Plaintiff T.C. sought an order of protection against stalking or sexual assault (SSA order) against defendant L.D. Plaintiff was seventeen at the time she sought the order; defendant was thirteen. The court dismissed plaintiff’s complaint without reaching the merits, holding that the statute pertaining to SSA orders did not permit claims against a minor defendant. The Vermont Supreme Court reversed, finding nothing in the SSA statute that expressly limited who may be the subject of an SSA complaint. View "T.C. v. L.D." on Justia Law
State v. A.D.
The Supreme Court dismissed these consolidated appeals in which Appellants argued that the county court erred by concluding it lacked jurisdiction to decide motions to transfer their felony criminal cases to juvenile court, holding that the county court lacked jurisdiction, and therefore, the Supreme Court also lacked jurisdiction. The State filed complaints in county court charging Appellants with felonies. Appellants filed motions asking the county court to transfer their respective cases to juvenile court. In both cases, the county court issued orders stating that it did not have jurisdiction to rule on a motion to transfer to juvenile court. The Supreme Court affirmed, holding (1) the county court correctly found that it lacked jurisdiction over Appellants' motions to transfer to juvenile court; and (2) because the county court lacked jurisdiction over the motions to transfer, this Court lacked jurisdiction over these appeals. View "State v. A.D." on Justia Law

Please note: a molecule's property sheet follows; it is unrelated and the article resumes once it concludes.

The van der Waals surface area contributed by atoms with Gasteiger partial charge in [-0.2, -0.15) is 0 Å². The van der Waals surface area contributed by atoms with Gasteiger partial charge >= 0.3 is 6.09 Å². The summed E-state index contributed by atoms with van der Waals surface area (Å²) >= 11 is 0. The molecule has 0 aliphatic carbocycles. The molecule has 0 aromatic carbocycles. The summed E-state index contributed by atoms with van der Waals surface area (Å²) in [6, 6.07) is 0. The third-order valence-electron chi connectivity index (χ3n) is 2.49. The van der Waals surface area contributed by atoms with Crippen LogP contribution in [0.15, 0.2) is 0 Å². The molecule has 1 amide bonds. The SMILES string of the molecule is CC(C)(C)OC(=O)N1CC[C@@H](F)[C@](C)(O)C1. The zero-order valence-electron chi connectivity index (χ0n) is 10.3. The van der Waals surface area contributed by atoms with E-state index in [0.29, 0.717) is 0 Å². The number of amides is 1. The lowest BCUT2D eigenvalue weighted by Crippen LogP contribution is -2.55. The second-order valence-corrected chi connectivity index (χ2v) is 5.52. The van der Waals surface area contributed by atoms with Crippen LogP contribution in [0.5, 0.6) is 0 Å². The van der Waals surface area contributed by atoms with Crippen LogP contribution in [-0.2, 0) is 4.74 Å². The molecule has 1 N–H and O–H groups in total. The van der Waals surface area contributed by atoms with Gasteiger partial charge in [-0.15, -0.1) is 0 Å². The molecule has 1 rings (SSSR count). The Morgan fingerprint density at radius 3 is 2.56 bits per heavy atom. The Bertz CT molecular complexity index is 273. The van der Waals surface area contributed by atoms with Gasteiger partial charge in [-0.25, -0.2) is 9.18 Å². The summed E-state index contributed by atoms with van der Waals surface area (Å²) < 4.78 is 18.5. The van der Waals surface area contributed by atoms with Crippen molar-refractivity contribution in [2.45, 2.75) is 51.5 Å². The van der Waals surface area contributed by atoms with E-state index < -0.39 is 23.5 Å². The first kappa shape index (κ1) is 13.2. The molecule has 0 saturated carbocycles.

J.H. v. Williamson County
J.H., a 14-year-old pretrial detainee, was placed in segregated housing in Williamson County’s juvenile detention facility after other juveniles alleged that he threatened to assault them. J.H. suffers from Pediatric Autoimmune Neuropsychiatric Disorder Associated with Streptococcal Infections (PANDAS), which often manifests in psychiatric symptoms. In a suit under 42 U.S.C. 1983, J.H. alleged that his placement in segregated housing for a month in 2013 amounted to unconstitutional punishment; that a detention monitor, Cruz, sexually assaulted him during this period, as a result of Williamson County’s failure to train Cruz; and that during that period, officials failed to provide adequate medical care. The Sixth Circuit affirmed summary judgment in favor of the defendants. The official is entitled to qualified immunity. While the punishment imposed on J.H. was excessive in relation to the verbal threats he made, the right at issue was not established with sufficient specificity as to hold it clearly established as of 2013. J.H. met with and received medication from multiple medical professionals, none of whom requested that the facility make any accommodations for J.H.’s medical needs. J.H. has not shown a “direct causal connection” between the failure to train Cruz and his alleged assault; it is far from clear that any lack of training was the “moving force” behind Cruz’s decision to sexually assault a child. View "J.H. v. Williamson County" on Justia Law